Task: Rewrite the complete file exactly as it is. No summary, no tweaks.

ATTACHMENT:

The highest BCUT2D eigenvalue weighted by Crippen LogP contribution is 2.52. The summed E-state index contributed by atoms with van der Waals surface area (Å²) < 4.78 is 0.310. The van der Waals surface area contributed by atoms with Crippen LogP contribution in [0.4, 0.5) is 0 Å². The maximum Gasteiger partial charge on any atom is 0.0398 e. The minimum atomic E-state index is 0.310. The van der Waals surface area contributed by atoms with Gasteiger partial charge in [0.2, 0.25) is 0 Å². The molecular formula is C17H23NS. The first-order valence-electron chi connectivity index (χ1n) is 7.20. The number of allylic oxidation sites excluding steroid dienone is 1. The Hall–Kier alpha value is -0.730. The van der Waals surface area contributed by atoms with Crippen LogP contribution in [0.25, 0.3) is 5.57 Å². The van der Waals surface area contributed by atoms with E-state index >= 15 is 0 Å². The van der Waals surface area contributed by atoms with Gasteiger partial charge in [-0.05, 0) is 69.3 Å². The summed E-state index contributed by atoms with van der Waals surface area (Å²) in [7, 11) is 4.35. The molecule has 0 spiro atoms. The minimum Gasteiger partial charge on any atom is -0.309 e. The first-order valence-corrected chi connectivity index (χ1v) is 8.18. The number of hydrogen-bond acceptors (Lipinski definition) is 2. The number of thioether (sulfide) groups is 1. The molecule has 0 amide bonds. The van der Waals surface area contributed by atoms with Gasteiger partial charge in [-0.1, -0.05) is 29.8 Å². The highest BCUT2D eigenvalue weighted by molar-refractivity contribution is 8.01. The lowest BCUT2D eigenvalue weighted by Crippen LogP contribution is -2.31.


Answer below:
The highest BCUT2D eigenvalue weighted by Crippen LogP contribution is 2.52. The summed E-state index contributed by atoms with van der Waals surface area (Å²) < 4.78 is 0.310. The van der Waals surface area contributed by atoms with Crippen LogP contribution in [0.4, 0.5) is 0 Å². The maximum Gasteiger partial charge on any atom is 0.0398 e. The minimum atomic E-state index is 0.310. The van der Waals surface area contributed by atoms with Gasteiger partial charge in [0.2, 0.25) is 0 Å². The molecular formula is C17H23NS. The first-order valence-electron chi connectivity index (χ1n) is 7.20. The number of allylic oxidation sites excluding steroid dienone is 1. The Hall–Kier alpha value is -0.730. The van der Waals surface area contributed by atoms with Crippen LogP contribution in [0.25, 0.3) is 5.57 Å². The van der Waals surface area contributed by atoms with E-state index >= 15 is 0 Å². The van der Waals surface area contributed by atoms with Gasteiger partial charge in [-0.05, 0) is 69.3 Å². The summed E-state index contributed by atoms with van der Waals surface area (Å²) in [7, 11) is 4.35. The molecule has 0 spiro atoms. The minimum Gasteiger partial charge on any atom is -0.309 e. The first-order valence-corrected chi connectivity index (χ1v) is 8.18. The number of hydrogen-bond acceptors (Lipinski definition) is 2. The number of thioether (sulfide) groups is 1. The molecule has 0 amide bonds. The van der Waals surface area contributed by atoms with Gasteiger partial charge in [-0.1, -0.05) is 29.8 Å². The highest BCUT2D eigenvalue weighted by molar-refractivity contribution is 8.01. The lowest BCUT2D eigenvalue weighted by Crippen LogP contribution is -2.31.